Bohdan Soroka

Ukrainian Graphic Artist

With the Brezhniev era came great repressions in Ukraine, and most of Soroka’s friends and comrades were oppressed by the Soviet regine. The artist remembered, that on the occasion of his daughter first birthday on January 13, 1972 he and his wife planned a big party celebration with their friends. It turned out that no one came, as all of them had been arrested on the previous day. Soroka never stopped supporting his friends morally and financially in Siberian exile, as well as their children and wives left behind in Ukraine.

During this difficult time Bohdan Soroka, with no hope for any recognition for his art, kept working in his small apartment, which he shared with his grandmother, wife, and two daughters, Solomia and Ustyna, making new prints in linocut technique. He tended to work in series, and in that period he created such series as “Ukrainian Mythology” 1970, “Kupalo Festival Games, 1974, “Children Games” 1974, “Skovoroda Symbols”1975, “March of Gnomes” (black-and-white) 1980, “Uzbekistan Travels” 1982, “The Architecture of Lviv” 1977-1986.

One of Bohdan Soroka’s fascinations, often implemented in his art, was his love for Ukrainan, specifically Hutsulian (Carpathian Mountain region of Ukraine) folk art. He became one of the first collectors of Hutsulian art, and by traveling on foot from village to village, created the largest collection of uniquely Ukrainian wooden candelabras, which otherwise would have been lost.

During the late 80s, during perestroika times, censorship on Bohdan Soroka and his art was partially lifted, and with all his energy he immersed himself into the cultural life of Ukraine. He exhibited his works in Lviv, Kyiv, and in 1989 received the first prize at the International Ex-libris competition in Vilnius, Lithuania. The genre of ex-libris is an important part of Soroka’s output.

With Ukraine gaining its independence in 1991, Bohdan Soroka for the first time traveled with his art abroad. His first personal exhibits opened in Canada (Toronto, Edmonton, Ottawa) in 1991, and in later year the USA followed with shows in New York, Chicago, Washington DC, Detroit, Philadelphia, and other cities. Europe opened for him as well, as he traveled to show his prints in Germany, England, France, and Poland.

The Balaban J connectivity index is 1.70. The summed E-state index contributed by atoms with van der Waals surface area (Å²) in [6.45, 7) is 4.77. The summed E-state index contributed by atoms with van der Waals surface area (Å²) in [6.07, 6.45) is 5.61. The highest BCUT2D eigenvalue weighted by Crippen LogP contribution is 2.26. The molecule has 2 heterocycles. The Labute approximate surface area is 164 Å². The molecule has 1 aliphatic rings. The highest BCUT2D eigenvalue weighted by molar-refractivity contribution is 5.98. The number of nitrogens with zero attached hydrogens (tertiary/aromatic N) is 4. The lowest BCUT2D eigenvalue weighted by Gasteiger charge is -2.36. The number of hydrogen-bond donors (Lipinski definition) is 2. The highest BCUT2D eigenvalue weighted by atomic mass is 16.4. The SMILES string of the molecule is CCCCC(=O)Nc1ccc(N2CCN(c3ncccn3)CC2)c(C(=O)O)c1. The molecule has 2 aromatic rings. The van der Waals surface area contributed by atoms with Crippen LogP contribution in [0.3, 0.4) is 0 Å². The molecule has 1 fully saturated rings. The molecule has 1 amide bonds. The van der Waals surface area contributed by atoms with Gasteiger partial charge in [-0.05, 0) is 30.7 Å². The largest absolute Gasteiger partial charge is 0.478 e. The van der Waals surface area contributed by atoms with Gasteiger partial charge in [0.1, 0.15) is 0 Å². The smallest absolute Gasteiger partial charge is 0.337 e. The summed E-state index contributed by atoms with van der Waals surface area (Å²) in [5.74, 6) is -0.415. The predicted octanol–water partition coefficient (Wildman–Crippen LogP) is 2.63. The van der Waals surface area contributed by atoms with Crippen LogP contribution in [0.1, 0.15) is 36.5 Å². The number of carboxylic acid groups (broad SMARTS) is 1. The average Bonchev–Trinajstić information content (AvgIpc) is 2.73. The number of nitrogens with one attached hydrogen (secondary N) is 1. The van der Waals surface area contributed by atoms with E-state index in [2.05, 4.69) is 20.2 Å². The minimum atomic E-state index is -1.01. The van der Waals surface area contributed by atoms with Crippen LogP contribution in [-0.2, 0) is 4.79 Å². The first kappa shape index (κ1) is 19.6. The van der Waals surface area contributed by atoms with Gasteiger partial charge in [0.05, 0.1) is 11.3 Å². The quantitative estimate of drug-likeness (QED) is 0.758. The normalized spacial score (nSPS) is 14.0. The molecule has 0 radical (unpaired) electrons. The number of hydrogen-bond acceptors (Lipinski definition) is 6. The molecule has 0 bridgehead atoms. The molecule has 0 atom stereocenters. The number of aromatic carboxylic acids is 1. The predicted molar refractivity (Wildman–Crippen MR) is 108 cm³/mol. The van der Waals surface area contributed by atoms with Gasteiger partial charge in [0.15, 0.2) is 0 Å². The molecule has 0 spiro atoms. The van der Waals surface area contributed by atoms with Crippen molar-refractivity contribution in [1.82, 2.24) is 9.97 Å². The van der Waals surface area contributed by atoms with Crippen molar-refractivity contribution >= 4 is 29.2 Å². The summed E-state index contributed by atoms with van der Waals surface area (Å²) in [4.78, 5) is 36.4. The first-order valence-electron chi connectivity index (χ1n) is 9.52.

In 1993 Bohdan Soroka was invited to teach at the Lviv National Academy of Art, where in 1996 he founded the Industrial Graphic Department and served as its chair until 2006.

In this period of his life he experimented with color and turned to color prints. His well-known series in this technique are “March of Gnomes”, 2001-2004,
“Kupalo Festival Games”, 2005-2009, “Hetmans” (Cossack’s Elders), 2006-2008,
“The Seasons”, 2008-2009, “Musicians”, 2009, “Angels and Music”, 2013, “Nativity”, 2014.

Soroka had always been a person of crystal honesty and highest integrity. Although, he didn’t participate actively in politics of newly independent Ukraine, he mercilessly fought against corruption in art and society, and was known for his notoriously sharp tongue. In 2012 he received the Order for the Intellectual Bravery from the Independent Cultural Magazine “Ї”.

Success followed him everywhere. And at the end of his life he became famous in his native land not only as an artist, but as an author of his Memoirs, which he wrote and published in 2013. The initial idea was to write the truth about himself; as Soroka stated it, no one else knows him better than he himself. In the end, he wrote a book telling the true story of his whole generation and his time. Bohdan Soroka’s Memoirs became one of the bestselling contemporary biographical prose works in Ukraine. Due to readers’ interest, the Memoirs had to be published for the second time after his death.

Bohdan Soroka died unexpectedly during a medical procedure on April 8, 2015 at the age of 74 in Rzeszów, Poland. He is buried in Lechakivske Cemetery in Lviv.